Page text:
2. Advanced Recycling Technologies at the cusp of implementation need higher quality feedstock: Most chemical recycling technologies that are able to recycle cotton or polyester or separate blends are in the nascent stage of development. As they develop large scale capacity, they will require large volumes and very high quality textile waste as feedstock. According to a recent report by Mckinsey, fibre-to-fibre recycling in Europe alone can increase to 26 million tons by 2030.61 This exponential growth in the global recycling industry would put pressure on the various production markets for textile waste feedstock as well as markets with high post-consumer waste. Mechanical recycling, on the other hand, has also seen an uptake in demand due to technology upgradation, increasing the need for traceable high quality feedstock. India already has large volumes of cotton, cotton rich (~4700 ktons) and polyester waste (~1400 ktons) that can be fed into the recycling technologies.
  3. Demand for traceability as an enabler to scale: Industry’s momentum to reach net-zero requires visibility of the supply chain and traceability of materials and their composition. Moreover, the exponential growth of recycling technology will require uncontaminated waste and a system to acquire traceable waste. Building resilience in these systems, coupled with transparency will be required for a smoother transition.


How can we move waste up the hierarchy?

  1. Generating less or better quality waste: There’s a need to anticipate potential waste at the design stage and design accordingly to minimise or make it reusable. This could be done by revamping the production process to reduce waste, but also perceive waste as a resource at production. In the case of domestic post-consumer, there’s a need to recover waste directly from consumers rather than recover soiled waste from landfills
  2. Investments into sorting and segregation technologies: Efficient sorting and segregation can make low-value waste into high-value feedstock for recycling technologies by removing contamination and disruptors while validating the material composition.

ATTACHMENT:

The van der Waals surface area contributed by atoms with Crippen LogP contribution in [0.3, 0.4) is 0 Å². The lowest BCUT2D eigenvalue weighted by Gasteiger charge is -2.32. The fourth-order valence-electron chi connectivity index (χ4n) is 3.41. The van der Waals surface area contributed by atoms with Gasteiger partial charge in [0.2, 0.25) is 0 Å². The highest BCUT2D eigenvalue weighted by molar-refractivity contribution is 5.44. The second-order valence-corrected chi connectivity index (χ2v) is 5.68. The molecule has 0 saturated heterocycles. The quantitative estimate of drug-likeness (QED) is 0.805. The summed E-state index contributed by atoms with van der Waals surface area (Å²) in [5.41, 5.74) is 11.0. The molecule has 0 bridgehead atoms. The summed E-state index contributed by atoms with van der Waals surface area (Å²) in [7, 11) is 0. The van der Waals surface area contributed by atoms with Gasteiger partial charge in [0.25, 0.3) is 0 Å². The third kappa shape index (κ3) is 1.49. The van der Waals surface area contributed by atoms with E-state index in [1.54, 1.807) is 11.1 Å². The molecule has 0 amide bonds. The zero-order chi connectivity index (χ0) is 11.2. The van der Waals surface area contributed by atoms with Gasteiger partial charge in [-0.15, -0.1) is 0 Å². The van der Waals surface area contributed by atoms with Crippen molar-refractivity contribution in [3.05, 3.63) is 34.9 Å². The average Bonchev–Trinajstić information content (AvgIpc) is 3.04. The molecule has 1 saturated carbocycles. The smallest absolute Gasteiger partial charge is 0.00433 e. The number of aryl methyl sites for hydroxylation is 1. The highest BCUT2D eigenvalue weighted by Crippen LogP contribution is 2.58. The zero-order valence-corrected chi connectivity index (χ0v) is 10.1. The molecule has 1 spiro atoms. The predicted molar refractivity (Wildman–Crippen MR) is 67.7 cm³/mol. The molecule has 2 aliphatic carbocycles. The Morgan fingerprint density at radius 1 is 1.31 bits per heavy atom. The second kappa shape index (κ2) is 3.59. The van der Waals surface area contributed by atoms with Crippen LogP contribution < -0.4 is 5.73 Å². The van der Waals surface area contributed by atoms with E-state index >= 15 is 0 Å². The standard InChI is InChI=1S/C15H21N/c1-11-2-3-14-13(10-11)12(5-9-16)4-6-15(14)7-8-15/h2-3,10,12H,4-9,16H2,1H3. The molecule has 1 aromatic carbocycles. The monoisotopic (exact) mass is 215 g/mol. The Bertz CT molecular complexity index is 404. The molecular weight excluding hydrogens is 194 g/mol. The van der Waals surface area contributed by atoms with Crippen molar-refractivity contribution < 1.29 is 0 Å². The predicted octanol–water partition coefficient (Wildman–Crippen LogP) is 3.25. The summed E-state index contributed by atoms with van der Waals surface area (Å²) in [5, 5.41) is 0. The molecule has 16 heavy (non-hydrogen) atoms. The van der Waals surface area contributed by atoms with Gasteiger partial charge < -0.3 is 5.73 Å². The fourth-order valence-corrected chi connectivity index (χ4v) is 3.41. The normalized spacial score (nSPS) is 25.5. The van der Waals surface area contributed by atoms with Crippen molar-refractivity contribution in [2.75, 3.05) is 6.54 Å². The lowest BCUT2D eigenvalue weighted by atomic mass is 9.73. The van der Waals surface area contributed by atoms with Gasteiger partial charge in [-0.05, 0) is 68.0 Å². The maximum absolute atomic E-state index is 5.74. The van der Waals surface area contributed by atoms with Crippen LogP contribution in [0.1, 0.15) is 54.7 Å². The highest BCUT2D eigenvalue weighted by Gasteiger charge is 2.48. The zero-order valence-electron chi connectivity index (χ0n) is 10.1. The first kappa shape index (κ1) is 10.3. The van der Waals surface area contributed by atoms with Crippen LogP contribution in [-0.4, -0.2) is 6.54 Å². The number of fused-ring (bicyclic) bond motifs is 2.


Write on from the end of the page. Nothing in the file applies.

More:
3. Systems, infrastructure and regulations for waste: Organising the unorganised market, incentivising visibility and access to waste will help retail high-value waste for high-value recycling. This will also help in retaining the fibre integrity, which may result in better materials that can be rotated in the supply chain.
  4. Upgrade mechanical recycling facilities and enable chemical recycling: A large segment of mechanical recyclers currently reduce the fibre length, strength and quality. Upgrading mechanical recycling can lead to higher quality fibres from waste. Additionally, investment in chemical recycling could open doors to large-scale processing of virgin grade materials.
  5. Engaging business models, so that price is not a barrier for materials to circulate in a continuous loop: The price of textile waste is a significant barrier, and with additional services of sorting and segregation, the price can be unsustainable for building sustainable business models.


The next section, Part 5 of the report details out the key levers that will help move the waste up the hierarchy and resolve the anticipated challenges in the textile waste ecosystem.